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. Last Updated: 07/27/2016

Troubled Beverage Bottlers Hellenic, Coca-Cola Settle




LONDON -- The long-delayed buyout bid by Hellenic Bottling for Coca-Cola Beverages was finally detailed Wednesday in a statement by the two companies, both major bottlers of Coca-Cola Co. drinks.


In the wake of a turbulent summer for Coke in Europe, Hellenic offered to buy CCB in a stock swap valued at one new Hellenic share for every 9.5 shares of London-based CCB.


An optional cash offer was also made of 140 pence ($2.25) per CCB share, subject to certain limits to be determined by how many stockholders ultimately choose to accept the stock-swap offer.


Irish-born CCB chief executive Neville Isdell, 56, who will lead the combined business as chief executive, said the cash offer represented the sole change from terms mooted when Athens-based Hellenic first bid for CCB on June 16.


"These terms differ from the terms announced on 16 June, 1999, in that the partial cash alternative announced on that date of 150 pence per CCB share has been revised to 140 pence per CCB share to reflect recent trading conditions," the companies said.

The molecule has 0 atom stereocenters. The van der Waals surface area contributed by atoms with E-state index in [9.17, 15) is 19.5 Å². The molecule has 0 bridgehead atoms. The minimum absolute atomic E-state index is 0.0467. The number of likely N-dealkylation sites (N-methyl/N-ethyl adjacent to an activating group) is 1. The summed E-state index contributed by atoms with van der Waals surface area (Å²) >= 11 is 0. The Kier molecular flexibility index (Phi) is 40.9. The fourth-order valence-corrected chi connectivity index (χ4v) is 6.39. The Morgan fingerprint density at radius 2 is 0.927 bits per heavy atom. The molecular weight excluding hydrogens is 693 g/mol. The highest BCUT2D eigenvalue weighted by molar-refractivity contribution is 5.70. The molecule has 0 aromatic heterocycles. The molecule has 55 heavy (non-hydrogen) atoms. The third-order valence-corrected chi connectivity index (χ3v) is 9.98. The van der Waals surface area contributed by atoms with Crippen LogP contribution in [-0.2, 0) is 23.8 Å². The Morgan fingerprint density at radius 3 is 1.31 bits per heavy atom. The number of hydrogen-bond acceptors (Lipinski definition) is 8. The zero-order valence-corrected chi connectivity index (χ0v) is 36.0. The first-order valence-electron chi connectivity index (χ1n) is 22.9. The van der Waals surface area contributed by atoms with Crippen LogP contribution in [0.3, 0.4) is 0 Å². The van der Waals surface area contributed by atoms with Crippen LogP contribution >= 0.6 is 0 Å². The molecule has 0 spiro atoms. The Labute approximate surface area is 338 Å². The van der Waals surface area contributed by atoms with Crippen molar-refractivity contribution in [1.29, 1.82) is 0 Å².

Hit by economic crisis in Russia and war in the Balkans, as well as a product recall and regulatory troubles in parts of the European Union, Coca-Cola's vast European system is hurting.


Isdell said in a conference call that CCB and Hellenic have shared the pain.


"A great deal has happened in the last eight weeks in terms of current trading, both in terms of Hellenic's stock and our own performance as well, largely driven by the war in Kosovo and also the problems in Belgium and France that have rippled through all of Europe," Isdell said.


CCB and Hellenic are active in much of Central and Eastern Europe, where soft drink sales have been hurt by economic setbacks in Russia and military conflict.